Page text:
Another important reason to use social media is because it allows you to help determine what people will find when they Google your name or your business name. You can tap into this aspect of social media’s benefits by simply posting content regularly on the networks you choose and making sure to tag it so Google indexes it.


Any additional benefits of using social media?

Brand awareness; being discovered by new people. You can establish yourself as a thought leader by publishing consistent information relevant to your industry. Social media also allows you to stay top-of-mind for those who may purchase from you or refer others to you. You can generate leads without having to do more than share useful and relevant content online.

On a social media platform, you create a two-way conversation with your audience, which can inspire them to become brand advocates for you.

And you can manage your reputation by encouraging people to post online reviews, which continue to have a strong influence on purchasing decisions. And it lets you keep an eye on what people are saying about your business.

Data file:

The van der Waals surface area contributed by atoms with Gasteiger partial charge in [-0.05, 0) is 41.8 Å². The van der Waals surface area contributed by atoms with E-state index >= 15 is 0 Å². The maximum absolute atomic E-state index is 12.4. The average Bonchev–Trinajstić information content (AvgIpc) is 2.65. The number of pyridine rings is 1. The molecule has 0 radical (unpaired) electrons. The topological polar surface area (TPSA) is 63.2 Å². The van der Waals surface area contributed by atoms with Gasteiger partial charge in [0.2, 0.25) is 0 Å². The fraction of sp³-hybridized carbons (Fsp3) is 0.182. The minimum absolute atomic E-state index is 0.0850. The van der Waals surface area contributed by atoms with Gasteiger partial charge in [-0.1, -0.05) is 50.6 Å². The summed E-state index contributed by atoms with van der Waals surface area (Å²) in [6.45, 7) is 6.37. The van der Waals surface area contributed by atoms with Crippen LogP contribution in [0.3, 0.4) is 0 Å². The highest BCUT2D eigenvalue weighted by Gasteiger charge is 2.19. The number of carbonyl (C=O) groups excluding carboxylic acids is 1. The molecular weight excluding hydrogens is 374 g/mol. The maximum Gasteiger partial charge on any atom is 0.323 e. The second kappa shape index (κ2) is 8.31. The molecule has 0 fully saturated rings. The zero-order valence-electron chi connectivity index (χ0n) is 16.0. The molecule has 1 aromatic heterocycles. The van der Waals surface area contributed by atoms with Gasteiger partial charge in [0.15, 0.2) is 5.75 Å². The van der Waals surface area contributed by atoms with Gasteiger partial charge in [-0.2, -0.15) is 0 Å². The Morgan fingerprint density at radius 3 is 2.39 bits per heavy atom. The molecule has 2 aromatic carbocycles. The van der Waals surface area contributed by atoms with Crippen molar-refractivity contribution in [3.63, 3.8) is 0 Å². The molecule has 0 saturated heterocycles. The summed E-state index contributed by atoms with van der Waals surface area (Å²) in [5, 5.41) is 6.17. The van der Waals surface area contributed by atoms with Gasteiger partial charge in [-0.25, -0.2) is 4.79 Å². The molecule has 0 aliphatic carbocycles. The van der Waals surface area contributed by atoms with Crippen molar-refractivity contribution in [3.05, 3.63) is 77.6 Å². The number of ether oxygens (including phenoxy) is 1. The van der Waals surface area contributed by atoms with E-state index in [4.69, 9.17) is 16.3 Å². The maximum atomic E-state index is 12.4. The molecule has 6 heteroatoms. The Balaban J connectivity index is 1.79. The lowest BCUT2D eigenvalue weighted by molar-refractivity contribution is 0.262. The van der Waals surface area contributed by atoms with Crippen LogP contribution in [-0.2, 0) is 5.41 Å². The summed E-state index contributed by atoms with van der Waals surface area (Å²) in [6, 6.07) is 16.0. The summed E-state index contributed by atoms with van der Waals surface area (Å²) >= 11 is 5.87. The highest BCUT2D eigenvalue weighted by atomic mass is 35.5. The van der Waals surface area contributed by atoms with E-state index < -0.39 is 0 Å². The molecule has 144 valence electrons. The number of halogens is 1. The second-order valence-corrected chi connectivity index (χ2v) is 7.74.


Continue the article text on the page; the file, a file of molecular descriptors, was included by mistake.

Which types of social media platforms are best when you're launching a business and which are better once you are up and running and why?

There is no hard and fast rule about what networks to use. Business owners need to identify their target audiences.

For example, if your business targets teenagers, you may want to investigate using TikTok [a video sharing network] or Instagram to reach them. On the other hand, if your product or service is more suitable to an older audience, such as the parents of teens, Facebook may be a better use of your time.